You Get What You Pay For
Joseph Ross, vice president of Ross Orthodontic
Allied Member ASID
When purchasing a new delivery system, keep in mind that you get what you pay for. Expect to pay a little more for quality. Cabinet-grade plywood, wood drawers, full-extension ball bearing drawer slides, and high-pressure laminates are signs of a quality delivery system. Particleboard or medium-density fiberboard, epoxy-coated drawer slides, plastic drawers, and metal doors or drawers cheapen the look and quality of the system.
John Gerling, DDS, MS
If you ever use wire tiebacks with your orthodontic wires, here’s a tip that can save you and your patients some time. If you have a single wire tieback and it breaks, you may have a space or two open somewhere. You then have to spend one or two appointments reclosing the space. All you have to do to prevent this is to use two wire ties for the same tieback. You just use two ligature ties held together while doing the tieback.
For some reason they won’t break!
Two Tight Squeezes
Amy Counts, DDS
I teach at the orthodontic program at Jacksonville University, and these are two problems the students encounter.
- When placing a larger rectangular wire in the 6 tube, use the Weingard with the instrument oriented along the plane of occlusion (as it is normally used) and push the wire medially first, and then wiggle it a little bit to get it to pass through the tube. The arch shape of most larger wires tends to curve inward too soon in front of the 6 tube, and the medial push tends to straighten it out slightly so that it can enter the tube more easily. Also, if the torque of the new wire is greater than the existing wire, the “wiggle” will temporarily make the torque the same so that the wire can pass through the tube.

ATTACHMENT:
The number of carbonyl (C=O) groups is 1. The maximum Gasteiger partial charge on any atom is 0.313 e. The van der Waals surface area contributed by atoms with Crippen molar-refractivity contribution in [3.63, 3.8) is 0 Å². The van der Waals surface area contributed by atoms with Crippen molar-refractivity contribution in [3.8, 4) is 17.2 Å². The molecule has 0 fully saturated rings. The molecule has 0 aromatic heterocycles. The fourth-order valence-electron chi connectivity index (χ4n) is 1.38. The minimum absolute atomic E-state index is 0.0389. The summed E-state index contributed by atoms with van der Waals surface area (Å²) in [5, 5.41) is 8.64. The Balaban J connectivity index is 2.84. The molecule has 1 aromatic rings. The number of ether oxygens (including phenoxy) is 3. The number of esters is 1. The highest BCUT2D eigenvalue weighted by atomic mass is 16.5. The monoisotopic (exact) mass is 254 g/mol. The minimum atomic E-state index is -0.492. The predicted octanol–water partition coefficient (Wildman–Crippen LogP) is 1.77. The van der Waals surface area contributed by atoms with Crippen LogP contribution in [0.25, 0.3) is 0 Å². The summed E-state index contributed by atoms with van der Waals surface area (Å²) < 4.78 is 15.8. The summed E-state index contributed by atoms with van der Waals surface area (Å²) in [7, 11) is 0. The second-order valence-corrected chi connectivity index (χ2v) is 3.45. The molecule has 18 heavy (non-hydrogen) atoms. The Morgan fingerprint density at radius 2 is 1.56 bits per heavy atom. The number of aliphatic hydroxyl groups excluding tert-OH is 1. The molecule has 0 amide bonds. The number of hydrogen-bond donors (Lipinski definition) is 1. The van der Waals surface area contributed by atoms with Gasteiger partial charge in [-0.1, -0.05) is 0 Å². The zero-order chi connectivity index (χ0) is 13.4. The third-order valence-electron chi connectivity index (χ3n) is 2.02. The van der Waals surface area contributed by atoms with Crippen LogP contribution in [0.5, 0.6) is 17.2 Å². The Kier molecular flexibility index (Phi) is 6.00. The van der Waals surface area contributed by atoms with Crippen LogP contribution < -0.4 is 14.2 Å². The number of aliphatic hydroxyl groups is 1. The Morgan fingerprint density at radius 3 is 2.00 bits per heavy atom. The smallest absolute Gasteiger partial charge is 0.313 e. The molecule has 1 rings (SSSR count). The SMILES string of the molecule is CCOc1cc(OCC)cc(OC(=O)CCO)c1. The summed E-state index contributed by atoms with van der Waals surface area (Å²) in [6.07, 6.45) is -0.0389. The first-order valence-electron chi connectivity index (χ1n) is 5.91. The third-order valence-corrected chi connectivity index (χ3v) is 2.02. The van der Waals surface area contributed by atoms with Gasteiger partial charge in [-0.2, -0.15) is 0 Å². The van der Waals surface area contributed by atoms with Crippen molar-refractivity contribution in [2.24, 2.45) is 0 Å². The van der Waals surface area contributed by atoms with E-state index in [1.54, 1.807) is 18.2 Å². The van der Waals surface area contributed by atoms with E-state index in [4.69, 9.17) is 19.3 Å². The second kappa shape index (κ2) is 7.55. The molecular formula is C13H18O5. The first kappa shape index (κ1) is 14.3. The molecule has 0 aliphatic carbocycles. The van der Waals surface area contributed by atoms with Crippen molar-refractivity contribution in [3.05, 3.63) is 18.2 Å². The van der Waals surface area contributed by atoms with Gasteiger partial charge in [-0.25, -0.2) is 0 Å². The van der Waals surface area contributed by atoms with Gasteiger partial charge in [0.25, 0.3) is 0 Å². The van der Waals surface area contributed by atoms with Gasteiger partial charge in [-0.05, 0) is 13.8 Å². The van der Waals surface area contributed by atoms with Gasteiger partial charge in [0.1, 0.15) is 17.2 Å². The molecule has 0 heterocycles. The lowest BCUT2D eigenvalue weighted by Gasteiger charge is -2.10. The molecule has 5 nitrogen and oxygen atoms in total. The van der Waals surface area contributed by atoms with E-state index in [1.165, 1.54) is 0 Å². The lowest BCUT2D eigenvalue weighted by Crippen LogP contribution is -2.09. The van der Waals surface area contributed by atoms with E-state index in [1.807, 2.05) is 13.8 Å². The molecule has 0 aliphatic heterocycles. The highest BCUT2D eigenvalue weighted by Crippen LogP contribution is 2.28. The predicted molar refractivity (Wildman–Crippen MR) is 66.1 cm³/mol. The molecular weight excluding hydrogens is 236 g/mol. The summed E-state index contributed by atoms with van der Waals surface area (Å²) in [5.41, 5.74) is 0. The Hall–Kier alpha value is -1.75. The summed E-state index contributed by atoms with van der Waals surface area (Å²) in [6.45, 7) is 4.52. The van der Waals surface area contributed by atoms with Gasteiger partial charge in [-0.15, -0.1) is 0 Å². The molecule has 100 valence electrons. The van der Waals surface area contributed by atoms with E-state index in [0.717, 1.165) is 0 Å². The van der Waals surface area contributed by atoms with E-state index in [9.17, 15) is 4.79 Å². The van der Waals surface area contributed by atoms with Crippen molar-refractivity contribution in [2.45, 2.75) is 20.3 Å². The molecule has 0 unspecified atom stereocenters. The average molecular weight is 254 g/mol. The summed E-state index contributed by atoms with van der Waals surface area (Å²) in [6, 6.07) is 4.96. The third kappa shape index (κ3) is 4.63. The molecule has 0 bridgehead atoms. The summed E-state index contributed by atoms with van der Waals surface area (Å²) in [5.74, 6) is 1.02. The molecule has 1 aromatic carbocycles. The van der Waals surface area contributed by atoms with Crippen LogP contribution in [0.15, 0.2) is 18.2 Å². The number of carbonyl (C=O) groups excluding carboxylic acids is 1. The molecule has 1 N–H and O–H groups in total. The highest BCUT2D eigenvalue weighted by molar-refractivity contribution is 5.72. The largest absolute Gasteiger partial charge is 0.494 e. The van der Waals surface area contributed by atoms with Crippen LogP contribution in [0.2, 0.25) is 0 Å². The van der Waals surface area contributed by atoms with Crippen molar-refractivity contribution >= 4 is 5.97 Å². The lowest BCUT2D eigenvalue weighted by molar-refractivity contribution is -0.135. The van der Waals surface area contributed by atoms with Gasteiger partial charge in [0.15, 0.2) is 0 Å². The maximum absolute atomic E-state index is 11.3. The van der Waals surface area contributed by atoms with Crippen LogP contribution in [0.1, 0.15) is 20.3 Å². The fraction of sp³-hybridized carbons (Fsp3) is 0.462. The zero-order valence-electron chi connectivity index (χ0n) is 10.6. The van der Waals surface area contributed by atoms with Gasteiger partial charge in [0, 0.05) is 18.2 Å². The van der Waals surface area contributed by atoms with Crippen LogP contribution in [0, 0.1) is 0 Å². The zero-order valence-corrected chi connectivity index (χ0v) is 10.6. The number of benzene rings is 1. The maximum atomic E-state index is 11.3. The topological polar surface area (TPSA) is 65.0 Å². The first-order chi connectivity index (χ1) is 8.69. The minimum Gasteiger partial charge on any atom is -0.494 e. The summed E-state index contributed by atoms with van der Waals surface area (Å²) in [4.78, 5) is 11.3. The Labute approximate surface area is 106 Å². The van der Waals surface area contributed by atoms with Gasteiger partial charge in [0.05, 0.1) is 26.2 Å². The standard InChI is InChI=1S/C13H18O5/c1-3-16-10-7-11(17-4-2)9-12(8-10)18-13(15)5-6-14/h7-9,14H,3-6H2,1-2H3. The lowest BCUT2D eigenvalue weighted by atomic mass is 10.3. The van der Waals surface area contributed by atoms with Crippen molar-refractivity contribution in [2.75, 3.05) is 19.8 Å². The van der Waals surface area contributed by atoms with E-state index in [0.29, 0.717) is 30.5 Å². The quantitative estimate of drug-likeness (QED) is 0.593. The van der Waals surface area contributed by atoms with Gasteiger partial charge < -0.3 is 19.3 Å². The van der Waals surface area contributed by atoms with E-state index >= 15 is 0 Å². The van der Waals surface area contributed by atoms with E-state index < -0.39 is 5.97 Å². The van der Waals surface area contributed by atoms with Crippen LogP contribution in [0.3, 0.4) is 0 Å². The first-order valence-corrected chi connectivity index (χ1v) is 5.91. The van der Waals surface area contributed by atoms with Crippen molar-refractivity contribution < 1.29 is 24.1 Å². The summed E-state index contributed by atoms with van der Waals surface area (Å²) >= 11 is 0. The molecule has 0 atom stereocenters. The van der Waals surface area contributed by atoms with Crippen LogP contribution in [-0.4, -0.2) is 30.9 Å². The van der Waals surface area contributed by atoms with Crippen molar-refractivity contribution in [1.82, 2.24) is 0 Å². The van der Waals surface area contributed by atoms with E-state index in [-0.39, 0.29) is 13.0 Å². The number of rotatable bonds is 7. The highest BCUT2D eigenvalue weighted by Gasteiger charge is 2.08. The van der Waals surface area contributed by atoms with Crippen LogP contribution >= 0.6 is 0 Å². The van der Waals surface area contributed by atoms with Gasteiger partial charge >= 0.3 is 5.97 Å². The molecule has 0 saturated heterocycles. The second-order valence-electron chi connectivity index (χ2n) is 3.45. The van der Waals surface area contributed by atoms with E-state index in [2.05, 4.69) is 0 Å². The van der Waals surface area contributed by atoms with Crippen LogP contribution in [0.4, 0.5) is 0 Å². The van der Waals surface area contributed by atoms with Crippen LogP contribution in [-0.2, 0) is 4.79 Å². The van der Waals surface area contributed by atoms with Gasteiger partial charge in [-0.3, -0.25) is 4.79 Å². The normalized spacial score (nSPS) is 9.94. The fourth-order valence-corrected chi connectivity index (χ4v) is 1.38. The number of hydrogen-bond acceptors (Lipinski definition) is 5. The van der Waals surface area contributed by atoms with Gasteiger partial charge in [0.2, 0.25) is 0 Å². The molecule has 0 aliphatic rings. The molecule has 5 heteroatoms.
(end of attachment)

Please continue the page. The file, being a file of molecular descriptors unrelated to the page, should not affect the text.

- When patients have swollen tissue and you are trying to tie a wire in with an rubber ligature, if you use a sharp instrument to help direct it over all four of the wings, it often pokes the patient, who already has a sore spot there. Start the ligature on the mesial-gingival wing first, then pull down to the occlusal wing, then back up the gingival wing (this wing is the one near the tissue that gets poked with the sharp instrument). Take your fingers on the hemostat and “overtwist” the ligature two full turns to the right. This pulls the rubber ligature tight, thus making it thinner so that it slips easily under the wing. You can use this anywhere that you have a tough tying situation. If you are left-handed, follow the directions in the opposite way.
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